Michael Clark was headhunted for the £50,000-a-year job to turn around the fortunes of the school. Yesterday it emerged he had left last week "by mutual consent".
The affair will embarrass the Conservative-led Wandsworth council, which has invested £2.2m in the scheme to turn a troubled comprehensive into a flagship institution.
Last March, the Office for Standards in Education (Ofsted) ruled that the college was failing its pupils. In response to the criticisms, new governors were appointed and an action plan of improvements approved by the then Secretary of State for Education, John Patten.
But a further blow came in the autumn when the college came fifth from the bottom of the Government's exam league tables.
Insiders said the fact that academic standards had not improved fast enough was influential in Mr Clark's departure.
Mr Clark was brought in as the former Battersea Park School was being relaunched as a showpiece college. His previous success in transforming an inner-city school in Newcastle made him an ideal candidate.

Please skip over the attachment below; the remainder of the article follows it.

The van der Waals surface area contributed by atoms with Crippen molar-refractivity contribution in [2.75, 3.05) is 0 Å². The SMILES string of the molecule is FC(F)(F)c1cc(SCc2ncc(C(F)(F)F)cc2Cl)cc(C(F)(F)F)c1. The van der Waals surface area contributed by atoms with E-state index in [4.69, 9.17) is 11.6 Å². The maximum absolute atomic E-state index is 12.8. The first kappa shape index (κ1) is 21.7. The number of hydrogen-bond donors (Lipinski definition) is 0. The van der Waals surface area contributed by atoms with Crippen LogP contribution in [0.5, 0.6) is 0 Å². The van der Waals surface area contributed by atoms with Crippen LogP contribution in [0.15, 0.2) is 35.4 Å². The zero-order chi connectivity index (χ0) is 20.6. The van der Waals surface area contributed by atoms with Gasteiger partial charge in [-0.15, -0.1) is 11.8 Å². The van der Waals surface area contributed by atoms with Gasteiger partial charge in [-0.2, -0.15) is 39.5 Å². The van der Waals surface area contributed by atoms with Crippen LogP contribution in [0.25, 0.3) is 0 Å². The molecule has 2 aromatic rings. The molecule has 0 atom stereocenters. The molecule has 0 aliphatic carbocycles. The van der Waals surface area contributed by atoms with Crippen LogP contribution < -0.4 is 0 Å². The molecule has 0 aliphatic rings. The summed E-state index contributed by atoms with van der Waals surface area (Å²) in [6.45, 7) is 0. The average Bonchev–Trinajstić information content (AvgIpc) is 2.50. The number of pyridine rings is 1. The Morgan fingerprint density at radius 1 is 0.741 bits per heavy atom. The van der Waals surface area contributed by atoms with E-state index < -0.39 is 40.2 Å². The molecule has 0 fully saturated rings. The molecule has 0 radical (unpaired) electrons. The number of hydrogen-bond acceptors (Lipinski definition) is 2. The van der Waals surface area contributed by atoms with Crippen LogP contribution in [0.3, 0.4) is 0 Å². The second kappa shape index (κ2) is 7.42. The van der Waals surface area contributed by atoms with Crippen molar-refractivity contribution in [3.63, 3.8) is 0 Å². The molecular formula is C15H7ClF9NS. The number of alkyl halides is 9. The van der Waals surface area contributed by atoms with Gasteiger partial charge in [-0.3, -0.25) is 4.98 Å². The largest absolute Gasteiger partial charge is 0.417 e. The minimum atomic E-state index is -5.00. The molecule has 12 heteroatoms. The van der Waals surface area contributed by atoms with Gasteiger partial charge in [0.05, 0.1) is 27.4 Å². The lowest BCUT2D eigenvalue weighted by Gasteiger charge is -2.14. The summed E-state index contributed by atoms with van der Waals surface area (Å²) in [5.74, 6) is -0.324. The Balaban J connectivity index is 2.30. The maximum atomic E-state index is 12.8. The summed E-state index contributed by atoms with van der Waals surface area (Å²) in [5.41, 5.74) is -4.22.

The college introduced a selective process - testing pupils for their aptitude in technology and a five-term academic year.
Despite the fact that the new college was over-subscribed, tension was mounting between the new regime and staff, who were asked to reapply for their jobs. Teachers complained of a lack of consultation and within six months many left.
Leaders of the local branch of the Nation Union of Teachers said they were not surprised that Mr Clark had now left. They insist there was too much emphasis on ideological theory imposed by the council and not enough on basics.
Yesterday a spokesman for the authority said a replacement would be chosen next week.